Mount Oligyrtos, located at the borders of Argolida, Korinthia and Arcadia, is one of the region’s smaller- in terms of perimeter- mountains, but is renown for its green slopes and panoramic views. It boasts a fir forest of 21,250 acres and 24 animal species, including several kinds of woodpecker, the rare golden eagle, six species of mammals and 14 different amphibians. Kyllini (Ziria) , Helmos and other mountains, as well as Stymphalia lake, are all visible from its peak.
(Skipiza) 1935 m.
140 km from Athens
642 km from Thessaloniki
Lafka village- Agia Sotiria- Skipiza (peak): Begin your ascend at the village square and follow the well-trodden footpath leading to the last cluster of houses, then take the dirt road until you find the opening of the mountain trail, on the left side of a right turn. On your way to the church of Agia Sotiria you should cross the forest road four more times. The route’s last spring is near the church; you may want to fill your flasks here before contunuing your hike. Continue on the forest road until you see the footpath’s opening, on your right side.
This part of the route is trickier due to the absence of signs; keep the peak on your left side, and you should not get lost. The path will take you through the fir forest and into the zone of alpine vegetation. The slope becomes steepier just before you reach the crater, at an altitude of 1500 meters. Head north towards the lowland between the peaks Skipiza and Chionotrypa. The highest one is on your left and takes about 50 minutes to reach. Thanks to its mild terrain, the peak is ideal for anyone wishing to spend the night at an altitude of almost 2000 meters. The whole hike takes about four hours to complete and, despite its lack of adequate waymarks, is well suited for less experienced hikers.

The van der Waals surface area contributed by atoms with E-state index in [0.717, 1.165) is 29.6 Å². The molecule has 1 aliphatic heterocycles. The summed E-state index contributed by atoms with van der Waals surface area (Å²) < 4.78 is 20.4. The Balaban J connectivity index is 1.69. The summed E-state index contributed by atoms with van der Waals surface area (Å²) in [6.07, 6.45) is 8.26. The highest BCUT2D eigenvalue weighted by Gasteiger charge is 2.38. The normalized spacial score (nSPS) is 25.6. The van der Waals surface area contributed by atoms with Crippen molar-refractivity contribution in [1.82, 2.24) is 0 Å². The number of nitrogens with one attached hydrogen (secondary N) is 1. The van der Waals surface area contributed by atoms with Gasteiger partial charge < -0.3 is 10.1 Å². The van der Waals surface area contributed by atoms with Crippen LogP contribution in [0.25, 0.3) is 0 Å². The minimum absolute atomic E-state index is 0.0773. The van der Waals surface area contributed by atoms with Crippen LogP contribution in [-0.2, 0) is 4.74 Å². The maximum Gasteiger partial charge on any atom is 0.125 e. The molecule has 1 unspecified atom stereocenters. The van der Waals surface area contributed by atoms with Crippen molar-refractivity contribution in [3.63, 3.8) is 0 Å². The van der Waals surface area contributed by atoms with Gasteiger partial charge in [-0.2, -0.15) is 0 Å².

Ancient Stymphalia was said to have been founded by Stymfalos (or Stymfilos), son of Arcada, grandson to Lykaona, which gave his name to the city but also to the whole region. Here, the legend has it, is where godess Hera was believed to have been raised by Timenos, son of Pelasgos, and also were Hercules killed the so-called Stymphalides ornithes (birds of Stymphalia), rescuing nearby villages from their destructive attacks. According to the Iliad, the city of Stymfalia took part in the Trojan War.
The area’s most popular site is Stymphalia lake. Near it there is an wildlife observation and information center, as well as the newly constructed Environment Museum of Stymphalia. Hunting has been prohibited in the area, allowing the lake to become a rich biotope with 143 species of birds. The remains of Stypmhalos, an ancient city built around the lake and possibly named after an Arcadian hero, are still visible around the lake.
author – photographer: Panos Bampaloukas